Culturally Sensitive Technology-Enhanced Mental Health Screening in Integrated Primary Care
AuthorSalway-Jensen, Barbara Kay
Integrated Primary Care
American Indian Language
MetadataShow full item record
PublisherThe University of Arizona.
RightsCopyright © is held by the author. Digital access to this material is made possible by the University Libraries, University of Arizona. Further transmission, reproduction or presentation (such as public display or performance) of protected items is prohibited except with permission of the author.
AbstractThe integration of primary care and mental health care is a requirement of the Patient Protection and Affordable Care Act of 2010 and has challenged primary care providers to address gaps in the quality of care provided for patients with mental health issues. Vulnerable populations, such as the American Indian people experience gaps in quality health care, especially communication gaps and language barriers. This quality improvement project used a survey design to explore the potential for primary care providers to adopt a culturally sensitive electronic mental health, screening tool to bridge communication gaps and language barriers. Primary care providers recruited from the Northern Arizona University (NAU) Campus Health Services clinic evaluated the concept of a touch screen iPad technology to implement the Patient Health Questionnaire-9 (PHQ-9), which screens for depression using audio options in English and in the Navajo language to accommodate American Indian patients. A PowerPoint overview of the iPad technology was sent via email to the NAU providers and included; the PHQ-9 screening results, which are to be immediately accessible in the patient's electronic health record along with a screening report. The screening report included the PHQ-9 depression score, interpretation of the score, best treatment choices, and a graph for monitoring patient progress. This survey results concluded providers perceive the iPad technology for mental health screening to be useful in their integrated primary care clinic. A modified Technology Acceptance Model (Davis, 1989) was used to evaluate the providers' perception of the iPad Technology, and the University of Arizona's Qualtrics survey system provided data analysis of the survey results.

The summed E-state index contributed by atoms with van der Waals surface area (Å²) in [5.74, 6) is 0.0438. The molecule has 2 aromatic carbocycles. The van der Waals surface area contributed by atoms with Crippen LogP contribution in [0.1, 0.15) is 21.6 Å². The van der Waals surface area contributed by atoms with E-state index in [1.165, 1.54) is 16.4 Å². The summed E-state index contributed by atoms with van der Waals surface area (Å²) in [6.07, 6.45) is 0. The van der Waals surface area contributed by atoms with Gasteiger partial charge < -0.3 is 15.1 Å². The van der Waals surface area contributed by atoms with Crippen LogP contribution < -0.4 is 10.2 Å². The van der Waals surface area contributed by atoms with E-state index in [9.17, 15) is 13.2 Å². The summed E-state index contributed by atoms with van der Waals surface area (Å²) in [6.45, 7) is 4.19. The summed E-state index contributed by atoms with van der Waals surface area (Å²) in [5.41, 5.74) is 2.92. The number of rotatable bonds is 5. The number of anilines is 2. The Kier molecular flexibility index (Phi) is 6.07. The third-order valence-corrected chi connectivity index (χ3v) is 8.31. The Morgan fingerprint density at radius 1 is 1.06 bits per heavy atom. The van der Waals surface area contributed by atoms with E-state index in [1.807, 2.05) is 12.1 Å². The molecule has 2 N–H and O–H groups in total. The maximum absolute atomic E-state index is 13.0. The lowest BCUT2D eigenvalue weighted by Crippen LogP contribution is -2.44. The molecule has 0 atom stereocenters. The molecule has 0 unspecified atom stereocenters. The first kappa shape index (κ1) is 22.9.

Degree ProgramGraduate College